Chris Vivlamore of the Atlanta Journal-Constitution provided full details of the three-team swap, which also featured the Philadelphia 76ers:
Anthony joined OKC in a trade with the New York Knicks last September. His arrival, paired with the Thunder's acquisition of Paul George from the Indiana Pacers and the continued presence of 2016-17 MVP Russell Westbrook, significantly raised expectations.
While it's impossible to blame Oklahoma City for trying to keep pace in the NBA's superteam era by acquiring two stars to play with Westbrook, the effort didn't yield results.
The Thunder finished last season with a 48-34 record—a one-win improvement from the previous year—and again lost in the first round of the playoffs.
Anthony struggled to adjust to no longer being the offensive focus. He posted career-low totals in both points per game (16.2) and shooting percentage (40.4).
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His inability to generate scoring while often working as the third option behind George and Westbrook raised questions about whether he'd be better off leading the second unit. The 10-time All-Star quickly shot down that idea at season's end, though.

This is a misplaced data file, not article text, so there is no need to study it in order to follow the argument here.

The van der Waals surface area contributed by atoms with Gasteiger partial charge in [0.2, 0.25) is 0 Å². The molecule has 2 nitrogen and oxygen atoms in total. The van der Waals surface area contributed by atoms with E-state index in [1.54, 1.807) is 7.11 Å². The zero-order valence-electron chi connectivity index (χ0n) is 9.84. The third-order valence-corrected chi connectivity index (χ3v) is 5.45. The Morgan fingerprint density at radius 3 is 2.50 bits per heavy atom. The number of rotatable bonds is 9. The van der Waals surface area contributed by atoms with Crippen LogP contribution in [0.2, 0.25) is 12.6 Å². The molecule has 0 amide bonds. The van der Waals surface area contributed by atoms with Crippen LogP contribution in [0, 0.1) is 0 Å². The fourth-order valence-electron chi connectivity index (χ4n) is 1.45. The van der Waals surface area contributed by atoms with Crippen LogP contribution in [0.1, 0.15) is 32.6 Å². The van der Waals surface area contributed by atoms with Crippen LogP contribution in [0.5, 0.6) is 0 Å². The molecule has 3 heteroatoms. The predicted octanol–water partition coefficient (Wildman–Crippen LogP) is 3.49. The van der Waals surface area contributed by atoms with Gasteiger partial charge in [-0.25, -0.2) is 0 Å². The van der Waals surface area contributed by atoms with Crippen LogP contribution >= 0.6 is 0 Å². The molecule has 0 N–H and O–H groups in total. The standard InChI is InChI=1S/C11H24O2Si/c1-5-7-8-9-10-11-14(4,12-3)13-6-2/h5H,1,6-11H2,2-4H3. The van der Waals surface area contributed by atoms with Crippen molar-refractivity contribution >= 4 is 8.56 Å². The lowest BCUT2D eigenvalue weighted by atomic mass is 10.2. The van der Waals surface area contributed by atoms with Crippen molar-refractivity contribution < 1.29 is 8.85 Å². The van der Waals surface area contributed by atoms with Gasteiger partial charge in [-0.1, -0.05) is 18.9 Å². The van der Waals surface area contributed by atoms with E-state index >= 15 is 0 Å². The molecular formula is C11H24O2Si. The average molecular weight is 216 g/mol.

"Yeah, I'm not sacrificing no bench role," Anthony told reporters in April. "That's out of the question."
Although the 34-year-old New York City native picked up his player option for the 2018-19 season, Wojnarowski and Royce Young of ESPN.com reported a breakup was "inevitable."
Now Anthony will soon hit the open market. His track record is impressive, but he's trended even more toward a volume scorer in recent seasons, which is a concern given putting up points is his main attribute.
It's unclear whether Anthony will take his time to do a free-agent tour or make a quick decision about where to play next.